'Unpopular' courses on their way out

Subject combinations with less than 15 students to be discontinued

'Unpopular' courses on their way out

Courses which are not too popular like Bachelors in Business Management (BBM) and a few in science, are likely to be discontinued in some of the government colleges this year onwards, as the number of students enrolled for them is too less.

A recent notification issued to principals of all government colleges in the State by the Department of Collegiate Education (DCE) has asked them not to continue with any course or subject combinations where the number of students enrolled is less than 15. Colleges are, therefore, trying hard to get the required number of enrolments before the last date of admission is over.     

“There were five students in science and seven students in BBM last year. This year, we have already enrolled three in science and 10 in BBM. We are hoping that we will be able to get the required number,” said Srikumar, a professor at the government first grade college, Kengeri.

The government first grade colleges in Jayanagar and Malleswaram have enrolled very few students in such courses for this year. In the former, presently five students have been enrolled in BBM like last year and so far as science is concerned, the college is yet to get any students this year. It had enrolled five students last year. In the latter college, there were 10 students in science last year, the same as this year as of now.  

Other rules

For subjects like Geology, Journalism, Philosophy, Education, Statistics, which are not very popular, the norms have been slightly relaxed to allow them to make some headway. As a result, the minimum number of students required for such subjects is fixed at 10.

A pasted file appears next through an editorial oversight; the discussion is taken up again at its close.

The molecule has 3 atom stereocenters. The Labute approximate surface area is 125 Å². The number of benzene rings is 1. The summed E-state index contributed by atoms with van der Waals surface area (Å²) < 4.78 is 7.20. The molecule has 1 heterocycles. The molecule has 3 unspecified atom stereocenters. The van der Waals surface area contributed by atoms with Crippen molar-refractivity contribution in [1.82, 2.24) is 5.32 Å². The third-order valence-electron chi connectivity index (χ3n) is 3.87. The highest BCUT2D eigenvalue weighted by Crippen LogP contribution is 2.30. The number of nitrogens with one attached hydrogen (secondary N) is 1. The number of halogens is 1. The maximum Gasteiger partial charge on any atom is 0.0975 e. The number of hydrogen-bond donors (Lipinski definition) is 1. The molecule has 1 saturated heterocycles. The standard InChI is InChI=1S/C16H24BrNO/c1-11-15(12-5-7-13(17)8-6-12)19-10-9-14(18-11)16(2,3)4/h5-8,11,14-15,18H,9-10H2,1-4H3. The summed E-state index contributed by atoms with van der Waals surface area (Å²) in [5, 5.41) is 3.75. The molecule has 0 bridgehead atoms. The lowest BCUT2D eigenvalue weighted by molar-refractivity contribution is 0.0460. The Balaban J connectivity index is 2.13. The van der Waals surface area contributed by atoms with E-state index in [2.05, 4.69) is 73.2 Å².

The rule will apply only to first year students. Those already enrolled in the second and third year of such courses will not be affected and will continue studies in the same college.

For second language subjects, teachers will be deputed to colleges only if a minimum number of five students are enrolled. Else, students have to study on their own.
Courses like BCom, however, will not be affected by the notification as it is highly popular among students, according to principal of R C College, Dr Venugopal.
“Even if the number of seats are increased for BCom, the demand will be more than availability, even in rural areas,” he said.

Shifting students

In case, colleges are not able to enrol the required number of students within the stipulated time, they will have to send the students to the nearest government college where the course and the subject combinations are available, according to Director, DCE, Dr B L Bhagyalakshmi. “The government college in Vijayanagar is the closest to our college (government college, Kengeri) and I have already spoken to their principal on the issue of shifting our students. We are, however, hopeful of getting the required number of students,” said Srikumar.   
 
Logic behind the move

The order with regard to stopping courses with low enrolment was originally issued by the government in 2009, according to Bhagyalakshmi. However, some leniency was given all these years. This year onwards, the order will be followed strictly.

“For two to three years, the number of students enrolled in such courses was very less. Besides being a heavy burden on the exchequer, such courses amount to heavy workload and the need to employ more guest lecturers,” said Bhagyalakshmi.

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